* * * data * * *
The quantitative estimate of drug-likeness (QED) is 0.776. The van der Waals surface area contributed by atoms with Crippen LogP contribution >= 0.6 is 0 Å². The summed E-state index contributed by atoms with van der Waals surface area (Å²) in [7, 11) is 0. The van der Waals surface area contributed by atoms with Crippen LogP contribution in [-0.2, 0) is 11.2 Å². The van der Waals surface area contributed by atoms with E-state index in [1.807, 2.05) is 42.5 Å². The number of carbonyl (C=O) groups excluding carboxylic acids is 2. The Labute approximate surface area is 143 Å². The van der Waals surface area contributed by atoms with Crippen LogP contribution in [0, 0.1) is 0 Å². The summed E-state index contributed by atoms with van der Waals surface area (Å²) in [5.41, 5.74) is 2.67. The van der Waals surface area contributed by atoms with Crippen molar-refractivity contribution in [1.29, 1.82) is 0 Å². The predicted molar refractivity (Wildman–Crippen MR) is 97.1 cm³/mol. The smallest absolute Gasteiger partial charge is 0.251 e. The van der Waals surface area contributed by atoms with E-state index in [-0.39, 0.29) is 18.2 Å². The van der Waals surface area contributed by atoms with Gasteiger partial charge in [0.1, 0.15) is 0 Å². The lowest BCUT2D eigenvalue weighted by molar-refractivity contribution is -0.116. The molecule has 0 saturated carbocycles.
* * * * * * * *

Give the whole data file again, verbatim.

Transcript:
The quantitative estimate of drug-likeness (QED) is 0.776. The van der Waals surface area contributed by atoms with Crippen LogP contribution >= 0.6 is 0 Å². The summed E-state index contributed by atoms with van der Waals surface area (Å²) in [7, 11) is 0. The van der Waals surface area contributed by atoms with Crippen LogP contribution in [-0.2, 0) is 11.2 Å². The van der Waals surface area contributed by atoms with E-state index in [1.807, 2.05) is 42.5 Å². The number of carbonyl (C=O) groups excluding carboxylic acids is 2. The Labute approximate surface area is 143 Å². The van der Waals surface area contributed by atoms with Crippen LogP contribution in [0, 0.1) is 0 Å². The summed E-state index contributed by atoms with van der Waals surface area (Å²) in [5.41, 5.74) is 2.67. The van der Waals surface area contributed by atoms with Crippen molar-refractivity contribution in [1.29, 1.82) is 0 Å². The predicted molar refractivity (Wildman–Crippen MR) is 97.1 cm³/mol. The smallest absolute Gasteiger partial charge is 0.251 e. The van der Waals surface area contributed by atoms with E-state index in [-0.39, 0.29) is 18.2 Å². The van der Waals surface area contributed by atoms with Gasteiger partial charge in [0.1, 0.15) is 0 Å². The lowest BCUT2D eigenvalue weighted by molar-refractivity contribution is -0.116. The molecule has 0 saturated carbocycles.